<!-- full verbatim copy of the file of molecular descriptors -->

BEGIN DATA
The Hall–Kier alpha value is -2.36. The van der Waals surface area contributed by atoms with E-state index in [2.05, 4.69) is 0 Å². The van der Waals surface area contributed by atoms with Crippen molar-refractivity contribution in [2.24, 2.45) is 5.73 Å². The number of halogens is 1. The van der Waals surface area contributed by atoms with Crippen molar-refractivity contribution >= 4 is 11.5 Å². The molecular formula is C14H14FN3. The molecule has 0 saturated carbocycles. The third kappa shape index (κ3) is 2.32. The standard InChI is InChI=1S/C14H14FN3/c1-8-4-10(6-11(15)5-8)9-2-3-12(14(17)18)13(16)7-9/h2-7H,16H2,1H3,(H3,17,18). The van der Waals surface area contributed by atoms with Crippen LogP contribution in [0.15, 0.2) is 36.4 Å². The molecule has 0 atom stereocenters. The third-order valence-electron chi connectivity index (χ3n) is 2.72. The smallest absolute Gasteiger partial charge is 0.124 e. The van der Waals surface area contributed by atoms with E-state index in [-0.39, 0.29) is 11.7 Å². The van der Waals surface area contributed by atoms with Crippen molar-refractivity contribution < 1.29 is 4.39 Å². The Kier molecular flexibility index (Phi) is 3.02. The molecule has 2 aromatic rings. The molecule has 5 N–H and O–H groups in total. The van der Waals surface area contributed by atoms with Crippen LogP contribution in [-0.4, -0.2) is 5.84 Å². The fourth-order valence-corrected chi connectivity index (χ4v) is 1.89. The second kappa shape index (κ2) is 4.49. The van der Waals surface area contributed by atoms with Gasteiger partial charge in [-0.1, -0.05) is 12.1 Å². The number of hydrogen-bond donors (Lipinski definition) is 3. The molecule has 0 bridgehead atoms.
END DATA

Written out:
The Hall–Kier alpha value is -2.36. The van der Waals surface area contributed by atoms with E-state index in [2.05, 4.69) is 0 Å². The van der Waals surface area contributed by atoms with Crippen molar-refractivity contribution in [2.24, 2.45) is 5.73 Å². The number of halogens is 1. The van der Waals surface area contributed by atoms with Crippen molar-refractivity contribution >= 4 is 11.5 Å². The molecular formula is C14H14FN3. The molecule has 0 saturated carbocycles. The third kappa shape index (κ3) is 2.32. The standard InChI is InChI=1S/C14H14FN3/c1-8-4-10(6-11(15)5-8)9-2-3-12(14(17)18)13(16)7-9/h2-7H,16H2,1H3,(H3,17,18). The van der Waals surface area contributed by atoms with Crippen LogP contribution in [0.15, 0.2) is 36.4 Å². The molecule has 0 atom stereocenters. The third-order valence-electron chi connectivity index (χ3n) is 2.72. The smallest absolute Gasteiger partial charge is 0.124 e. The van der Waals surface area contributed by atoms with E-state index in [-0.39, 0.29) is 11.7 Å². The van der Waals surface area contributed by atoms with Crippen molar-refractivity contribution < 1.29 is 4.39 Å². The Kier molecular flexibility index (Phi) is 3.02. The molecule has 2 aromatic rings. The molecule has 5 N–H and O–H groups in total. The van der Waals surface area contributed by atoms with Crippen LogP contribution in [-0.4, -0.2) is 5.84 Å². The fourth-order valence-corrected chi connectivity index (χ4v) is 1.89. The second kappa shape index (κ2) is 4.49. The van der Waals surface area contributed by atoms with Gasteiger partial charge in [-0.1, -0.05) is 12.1 Å². The number of hydrogen-bond donors (Lipinski definition) is 3. The molecule has 0 bridgehead atoms.